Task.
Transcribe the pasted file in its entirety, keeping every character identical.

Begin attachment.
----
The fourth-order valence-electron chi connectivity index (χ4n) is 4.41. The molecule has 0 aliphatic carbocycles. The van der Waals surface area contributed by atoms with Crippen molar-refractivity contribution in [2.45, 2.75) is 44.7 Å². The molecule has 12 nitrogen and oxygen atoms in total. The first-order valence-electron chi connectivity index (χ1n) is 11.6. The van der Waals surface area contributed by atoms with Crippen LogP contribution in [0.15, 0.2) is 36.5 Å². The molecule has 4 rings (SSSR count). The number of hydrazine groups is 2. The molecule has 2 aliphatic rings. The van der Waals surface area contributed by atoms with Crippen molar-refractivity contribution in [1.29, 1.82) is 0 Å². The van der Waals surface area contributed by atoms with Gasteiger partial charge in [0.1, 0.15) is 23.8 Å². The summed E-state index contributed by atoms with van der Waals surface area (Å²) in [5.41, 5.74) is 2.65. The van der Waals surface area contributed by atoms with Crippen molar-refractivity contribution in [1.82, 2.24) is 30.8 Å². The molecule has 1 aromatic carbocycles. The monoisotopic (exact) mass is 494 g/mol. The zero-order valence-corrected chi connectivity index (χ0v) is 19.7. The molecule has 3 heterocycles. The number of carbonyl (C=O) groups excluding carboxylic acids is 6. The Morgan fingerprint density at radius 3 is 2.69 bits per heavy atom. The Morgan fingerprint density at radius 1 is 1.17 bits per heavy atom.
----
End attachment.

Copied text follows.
The fourth-order valence-electron chi connectivity index (χ4n) is 4.41. The molecule has 0 aliphatic carbocycles. The van der Waals surface area contributed by atoms with Crippen molar-refractivity contribution in [2.45, 2.75) is 44.7 Å². The molecule has 12 nitrogen and oxygen atoms in total. The first-order valence-electron chi connectivity index (χ1n) is 11.6. The van der Waals surface area contributed by atoms with Crippen LogP contribution in [0.15, 0.2) is 36.5 Å². The molecule has 4 rings (SSSR count). The number of hydrazine groups is 2. The molecule has 2 aliphatic rings. The van der Waals surface area contributed by atoms with Crippen molar-refractivity contribution in [1.29, 1.82) is 0 Å². The van der Waals surface area contributed by atoms with Gasteiger partial charge in [0.1, 0.15) is 23.8 Å². The summed E-state index contributed by atoms with van der Waals surface area (Å²) in [5.41, 5.74) is 2.65. The van der Waals surface area contributed by atoms with Crippen molar-refractivity contribution in [1.82, 2.24) is 30.8 Å². The molecule has 1 aromatic carbocycles. The monoisotopic (exact) mass is 494 g/mol. The zero-order valence-corrected chi connectivity index (χ0v) is 19.7. The molecule has 3 heterocycles. The number of carbonyl (C=O) groups excluding carboxylic acids is 6. The Morgan fingerprint density at radius 3 is 2.69 bits per heavy atom. The Morgan fingerprint density at radius 1 is 1.17 bits per heavy atom.